Progressives have always led the way on respecting other people’s identities and self-described affiliations. While conservatives have often sought to invalidate or even erase ethnic and cultural identities on grounds of nationalism, and to invalidate LGBT identities on grounds of ‘values’, progressives have always been there to defend the victims.
Except when it comes to the feminist identity of some people.
Despite the fact that Ivanka Trump has repeatedly told people she is a feminist, this has not been respected by many feminists. Many of my feminist friends say they don’t consider her a feminist, and I have a feeling that this is representative of many other feminists out there. I have even heard some people say that only Trump supporters would consider Ivanka a feminist.
This, to me, is very wrong on many levels, no matter what you think of Donald Trump (I’m not a fan of him personally).
Firstly, as described above, this is inconsistent with the progressive value of respecting others’ identities. We respect others’ identities because we want others to respect ours, and we respect others’ identities no matter if we understand it or not. I may not fully understand how it feels to be a black woman or a gay man in this world, but when somebody tells me that they identify that way, I fully respect that identity. Anything less would be unacceptable, right?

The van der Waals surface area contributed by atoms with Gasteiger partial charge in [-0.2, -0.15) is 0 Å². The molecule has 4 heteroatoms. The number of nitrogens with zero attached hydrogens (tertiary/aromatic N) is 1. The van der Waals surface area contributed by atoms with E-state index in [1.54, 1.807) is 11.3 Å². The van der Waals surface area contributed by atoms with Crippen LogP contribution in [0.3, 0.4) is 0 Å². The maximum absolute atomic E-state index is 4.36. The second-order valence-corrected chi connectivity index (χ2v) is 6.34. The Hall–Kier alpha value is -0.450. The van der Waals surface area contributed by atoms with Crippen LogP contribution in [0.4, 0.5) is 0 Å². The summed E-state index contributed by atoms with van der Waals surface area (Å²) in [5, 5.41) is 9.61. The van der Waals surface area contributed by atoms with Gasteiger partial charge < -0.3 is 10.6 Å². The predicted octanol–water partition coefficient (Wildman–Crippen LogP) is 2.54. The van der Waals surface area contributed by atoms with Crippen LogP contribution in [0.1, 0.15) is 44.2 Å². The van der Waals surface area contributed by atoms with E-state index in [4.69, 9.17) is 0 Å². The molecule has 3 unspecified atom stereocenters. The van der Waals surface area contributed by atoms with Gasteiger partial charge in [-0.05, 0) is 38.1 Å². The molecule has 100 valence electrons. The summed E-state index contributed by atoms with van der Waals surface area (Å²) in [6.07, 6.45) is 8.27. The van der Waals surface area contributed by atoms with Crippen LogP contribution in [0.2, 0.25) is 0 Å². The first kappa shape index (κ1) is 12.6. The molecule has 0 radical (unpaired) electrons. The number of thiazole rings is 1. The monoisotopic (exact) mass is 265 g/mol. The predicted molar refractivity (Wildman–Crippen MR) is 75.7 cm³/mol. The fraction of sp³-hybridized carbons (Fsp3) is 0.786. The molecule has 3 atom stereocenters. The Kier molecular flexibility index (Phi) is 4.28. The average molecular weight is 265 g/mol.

Secondly, if the feminist movement is able to exclude people on the grounds of political affiliation or views, this sets a dangerous precedent. I first became a feminist at 16, after being told that ‘a feminist is simply somebody who believes in gender equality’. Feminism has always been about gender equality, refusing to accept anything less. However, it also isn’t about a specific way to achieve gender equality. As I often say, feminism is not a political party, and there is no party line to toe. But if the movement can exclude Ivanka because of her association with her father, this is no longer true. Despite Donald Trump’s attitude to women causing widespread concern among feminists, Ivanka and other Donald Trump supporters may still decide, in their best conscience, to support him for other reasons, and to fight for feminist causes using other means. If these people are excluded from feminism, it would be exclusion due to political affiliation, something that should not happen in feminism.
If feminism starts excluding people due to political affiliation or beliefs, there may be no end to it.
For example, if Trump supporters can be excluded, how about Sanders supporters? (An argument could easily be made that they too were in Hillary’s way.) Or Republicans in general? (They are in Trump’s party, after all.) The overall effect will be a feminism that is representative of only some women, and only serves the values and interests of some women as a result. If feminism becomes so limited, there will not be an incentive for the majority of women to be part of it. This would have dire implications for women’s rights.